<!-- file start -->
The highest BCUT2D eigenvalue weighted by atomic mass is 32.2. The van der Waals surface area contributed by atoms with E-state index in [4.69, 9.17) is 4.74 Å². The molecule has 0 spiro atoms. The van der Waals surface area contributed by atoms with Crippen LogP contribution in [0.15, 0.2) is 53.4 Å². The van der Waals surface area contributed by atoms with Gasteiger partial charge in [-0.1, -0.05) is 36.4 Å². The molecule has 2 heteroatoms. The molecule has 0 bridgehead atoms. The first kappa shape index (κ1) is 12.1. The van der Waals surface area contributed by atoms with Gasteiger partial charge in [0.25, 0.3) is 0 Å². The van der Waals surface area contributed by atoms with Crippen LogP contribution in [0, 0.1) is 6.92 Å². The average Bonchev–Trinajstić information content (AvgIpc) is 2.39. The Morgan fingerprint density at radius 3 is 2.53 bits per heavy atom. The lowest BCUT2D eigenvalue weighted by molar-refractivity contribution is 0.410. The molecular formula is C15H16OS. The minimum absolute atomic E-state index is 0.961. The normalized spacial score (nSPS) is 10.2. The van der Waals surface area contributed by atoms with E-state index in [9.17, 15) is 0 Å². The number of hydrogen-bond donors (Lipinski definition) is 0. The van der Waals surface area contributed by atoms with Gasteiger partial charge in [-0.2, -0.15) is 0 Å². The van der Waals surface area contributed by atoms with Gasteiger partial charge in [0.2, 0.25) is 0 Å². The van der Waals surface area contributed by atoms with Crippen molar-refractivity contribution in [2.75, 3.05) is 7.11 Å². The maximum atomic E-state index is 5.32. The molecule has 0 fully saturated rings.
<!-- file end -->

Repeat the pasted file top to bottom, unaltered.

The highest BCUT2D eigenvalue weighted by atomic mass is 32.2. The van der Waals surface area contributed by atoms with E-state index in [4.69, 9.17) is 4.74 Å². The molecule has 0 spiro atoms. The van der Waals surface area contributed by atoms with Crippen LogP contribution in [0.15, 0.2) is 53.4 Å². The van der Waals surface area contributed by atoms with Gasteiger partial charge in [-0.1, -0.05) is 36.4 Å². The molecule has 2 heteroatoms. The molecule has 0 bridgehead atoms. The first kappa shape index (κ1) is 12.1. The van der Waals surface area contributed by atoms with Gasteiger partial charge in [0.25, 0.3) is 0 Å². The van der Waals surface area contributed by atoms with Crippen LogP contribution in [0, 0.1) is 6.92 Å². The average Bonchev–Trinajstić information content (AvgIpc) is 2.39. The Morgan fingerprint density at radius 3 is 2.53 bits per heavy atom. The lowest BCUT2D eigenvalue weighted by molar-refractivity contribution is 0.410. The molecular formula is C15H16OS. The minimum absolute atomic E-state index is 0.961. The normalized spacial score (nSPS) is 10.2. The van der Waals surface area contributed by atoms with E-state index in [9.17, 15) is 0 Å². The number of hydrogen-bond donors (Lipinski definition) is 0. The van der Waals surface area contributed by atoms with Gasteiger partial charge in [-0.2, -0.15) is 0 Å². The van der Waals surface area contributed by atoms with Gasteiger partial charge in [0.2, 0.25) is 0 Å². The van der Waals surface area contributed by atoms with Crippen molar-refractivity contribution in [2.75, 3.05) is 7.11 Å². The maximum atomic E-state index is 5.32. The molecule has 0 fully saturated rings.